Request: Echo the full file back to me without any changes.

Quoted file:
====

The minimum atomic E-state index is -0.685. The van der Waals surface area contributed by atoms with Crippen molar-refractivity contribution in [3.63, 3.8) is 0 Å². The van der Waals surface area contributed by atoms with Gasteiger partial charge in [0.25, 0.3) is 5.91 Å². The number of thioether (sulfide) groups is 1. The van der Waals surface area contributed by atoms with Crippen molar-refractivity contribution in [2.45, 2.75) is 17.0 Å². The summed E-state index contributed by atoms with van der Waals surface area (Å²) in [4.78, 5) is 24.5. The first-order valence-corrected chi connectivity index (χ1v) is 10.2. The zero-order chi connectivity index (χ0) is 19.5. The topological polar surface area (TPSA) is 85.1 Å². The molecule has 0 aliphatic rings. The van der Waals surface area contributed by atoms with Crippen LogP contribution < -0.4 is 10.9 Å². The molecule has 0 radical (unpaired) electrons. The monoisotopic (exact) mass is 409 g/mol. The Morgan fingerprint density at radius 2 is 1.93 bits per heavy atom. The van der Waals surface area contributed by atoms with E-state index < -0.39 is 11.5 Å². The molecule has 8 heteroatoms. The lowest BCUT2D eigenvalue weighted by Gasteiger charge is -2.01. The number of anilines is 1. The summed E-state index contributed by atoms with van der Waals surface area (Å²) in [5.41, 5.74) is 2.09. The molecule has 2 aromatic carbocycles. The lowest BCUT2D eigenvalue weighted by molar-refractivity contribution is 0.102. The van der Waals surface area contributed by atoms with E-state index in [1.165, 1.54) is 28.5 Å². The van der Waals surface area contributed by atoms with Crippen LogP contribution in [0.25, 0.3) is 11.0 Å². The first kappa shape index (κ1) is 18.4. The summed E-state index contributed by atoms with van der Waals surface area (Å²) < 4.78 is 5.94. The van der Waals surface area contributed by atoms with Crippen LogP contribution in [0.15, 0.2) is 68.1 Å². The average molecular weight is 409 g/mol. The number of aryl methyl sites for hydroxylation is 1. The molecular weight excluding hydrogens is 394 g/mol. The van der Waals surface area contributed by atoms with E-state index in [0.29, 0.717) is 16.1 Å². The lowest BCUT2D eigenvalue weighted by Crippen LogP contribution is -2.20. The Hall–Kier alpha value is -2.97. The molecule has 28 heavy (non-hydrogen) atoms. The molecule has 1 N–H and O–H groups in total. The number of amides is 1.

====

The minimum atomic E-state index is -0.685. The van der Waals surface area contributed by atoms with Crippen molar-refractivity contribution in [3.63, 3.8) is 0 Å². The van der Waals surface area contributed by atoms with Gasteiger partial charge in [0.25, 0.3) is 5.91 Å². The number of thioether (sulfide) groups is 1. The van der Waals surface area contributed by atoms with Crippen molar-refractivity contribution in [2.45, 2.75) is 17.0 Å². The summed E-state index contributed by atoms with van der Waals surface area (Å²) in [4.78, 5) is 24.5. The first-order valence-corrected chi connectivity index (χ1v) is 10.2. The zero-order chi connectivity index (χ0) is 19.5. The topological polar surface area (TPSA) is 85.1 Å². The molecule has 0 aliphatic rings. The van der Waals surface area contributed by atoms with Crippen LogP contribution < -0.4 is 10.9 Å². The molecule has 0 radical (unpaired) electrons. The monoisotopic (exact) mass is 409 g/mol. The Morgan fingerprint density at radius 2 is 1.93 bits per heavy atom. The van der Waals surface area contributed by atoms with E-state index < -0.39 is 11.5 Å². The molecule has 8 heteroatoms. The lowest BCUT2D eigenvalue weighted by Gasteiger charge is -2.01. The number of anilines is 1. The summed E-state index contributed by atoms with van der Waals surface area (Å²) in [5.41, 5.74) is 2.09. The molecule has 2 aromatic carbocycles. The lowest BCUT2D eigenvalue weighted by molar-refractivity contribution is 0.102. The van der Waals surface area contributed by atoms with E-state index in [1.165, 1.54) is 28.5 Å². The van der Waals surface area contributed by atoms with Crippen LogP contribution in [0.25, 0.3) is 11.0 Å². The first kappa shape index (κ1) is 18.4. The summed E-state index contributed by atoms with van der Waals surface area (Å²) < 4.78 is 5.94. The van der Waals surface area contributed by atoms with Crippen LogP contribution in [0.15, 0.2) is 68.1 Å². The average molecular weight is 409 g/mol. The number of aryl methyl sites for hydroxylation is 1. The molecular weight excluding hydrogens is 394 g/mol. The van der Waals surface area contributed by atoms with E-state index in [0.29, 0.717) is 16.1 Å². The lowest BCUT2D eigenvalue weighted by Crippen LogP contribution is -2.20. The Hall–Kier alpha value is -2.97. The molecule has 28 heavy (non-hydrogen) atoms. The molecule has 1 N–H and O–H groups in total. The number of amides is 1.